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Alex DowAug 12, 20213 min read

Aqua Security's Cloud Native Threat Report in 5

Aqua Security’s research lab “Team Nautilus”, recently released their Cloud Native Threat Report which provided some interesting trends when it comes to how attackers are targeting containers and their respective infrastructure. The most interesting and arguably most scary statistic from this report is regarding the “time to target” data which came from Team Nautilus' honeypot observations. While it is no surprise that where there is an attack surface, there will be attackers actively probing for vulnerabilities, Team Nautilus observed that for every container they deployed, half were discovered and enumerated within 56 minutes, with the other half being discovered within 5 hours.

Let’s dive in.


Hackers who are targeting container based infrastructure have a few tools on their toolbelt to discover and enumerate targets. Attackers have been found to be using open source intelligence tools such as Shodan, Censys and believe it or not Google to passively discover attack surfaces they want to target. From an active reconnaissance perspective, tools like Masscan are likely a contributing factor for the worryingly short time window between deployment and discovery. Arguably, this data point from the report should generally not come as a surprise as these techniques have been common for decades with the slight increase in open source intelligence tools and Masscan's performance capabilities.

Attackers are Targeting the Container Supply Chain

As discussed in previous posts, attackers are leveraging the supply chain of containerization to compromise organizations. This indirect attack path allows attackers not only to exploit the inherent trust of the supply chain but also enables them to gain victims at a more exponential rate compared to direct targeting means.

The inherent trust in container supply chain tools such DockerHub are a major problem. Assessing the 4 million images on Dockerhub found that 51% of them contained vulnerabilities! Additionally, the researchers found that 6500 docker images were deemed purposefully malicious with the intent to steal credentials, exfiltrate data, and/or install backdoors. There were several instances of malicious container images utilizing the typo squatting technique to trick victims into downloading a malicious container instead of the legitimate one. In the report the research team provided the example of the look-a-like DockerHub registry “Tesnorflow”, which could easily be mistaken for the legitimate registry for the machine learning platform “Tensorflow”.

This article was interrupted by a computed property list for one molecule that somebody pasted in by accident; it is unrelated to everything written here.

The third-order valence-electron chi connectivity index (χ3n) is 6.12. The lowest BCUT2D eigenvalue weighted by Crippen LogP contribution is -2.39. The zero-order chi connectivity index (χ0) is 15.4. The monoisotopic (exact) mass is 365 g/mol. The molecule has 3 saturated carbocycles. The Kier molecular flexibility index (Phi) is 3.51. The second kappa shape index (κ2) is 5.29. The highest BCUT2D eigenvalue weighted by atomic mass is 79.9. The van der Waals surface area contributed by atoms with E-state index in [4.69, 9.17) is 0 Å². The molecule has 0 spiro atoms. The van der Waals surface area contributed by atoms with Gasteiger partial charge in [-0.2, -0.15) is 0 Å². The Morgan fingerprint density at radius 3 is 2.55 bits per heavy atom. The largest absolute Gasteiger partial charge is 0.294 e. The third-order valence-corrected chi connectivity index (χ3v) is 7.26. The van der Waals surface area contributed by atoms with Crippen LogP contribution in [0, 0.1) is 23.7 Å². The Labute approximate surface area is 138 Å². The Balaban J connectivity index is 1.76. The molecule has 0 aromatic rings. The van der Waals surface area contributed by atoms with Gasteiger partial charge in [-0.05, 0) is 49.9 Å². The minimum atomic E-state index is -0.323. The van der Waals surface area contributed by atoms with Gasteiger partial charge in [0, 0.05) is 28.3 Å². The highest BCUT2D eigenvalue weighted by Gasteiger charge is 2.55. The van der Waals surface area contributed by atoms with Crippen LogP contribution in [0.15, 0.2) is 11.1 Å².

Also Targeting Vulnerable Container Environments

In a previous Lunch’n’Learn I have coducted, I discussed how attackers are targeting DevOps toolchains and one of the major lessons to be gained from that talk was that fact that Docker and Kubernetes are not deployed secure by default and require formidable planning and configuration to be “secure”. This report echoed those concerns and identified public exposure, misconfigurations or insecure APIs as the leading cause of container infrastructure compromise.

As mentioned above, there are a plethora of tools on the Internet enabling quick and easy identification of vulnerable infrastructure which is resulting in compromise.

Annoying Attacks

Team Nautilus determined that over 90% of the attacks against containers and container supply chains are focused on quick-win/smash and grab crimes of cryptomining. These types of attacks are considered nuisances, because it just increases a companies Cloud costs, but should not be considered benign. This is because Team Nautilus speculates that attackers are looking for some quick-wins while they further explore victims infrastructure and determine if they can install back doors, escape the container, target the victims Cloud infrastructure or install a worm to automate propagation to other victims.

Scary Attacks

Finally, while most attacks seemed automated and unsophisticated, the report did identify some threat actors which were using sophisticated techniques to avoid detection and maintain persistence. Team Nautilus provided examples where attackers were able to escape the container, escalate privileges within the container infrastructure and then use sophisticated means to custom construct malware and cryptominers through binary obfuscation and in-memory execution to evade common malware and cryptomining detection capabilities.

Want to learn more? Here is a link to the full report: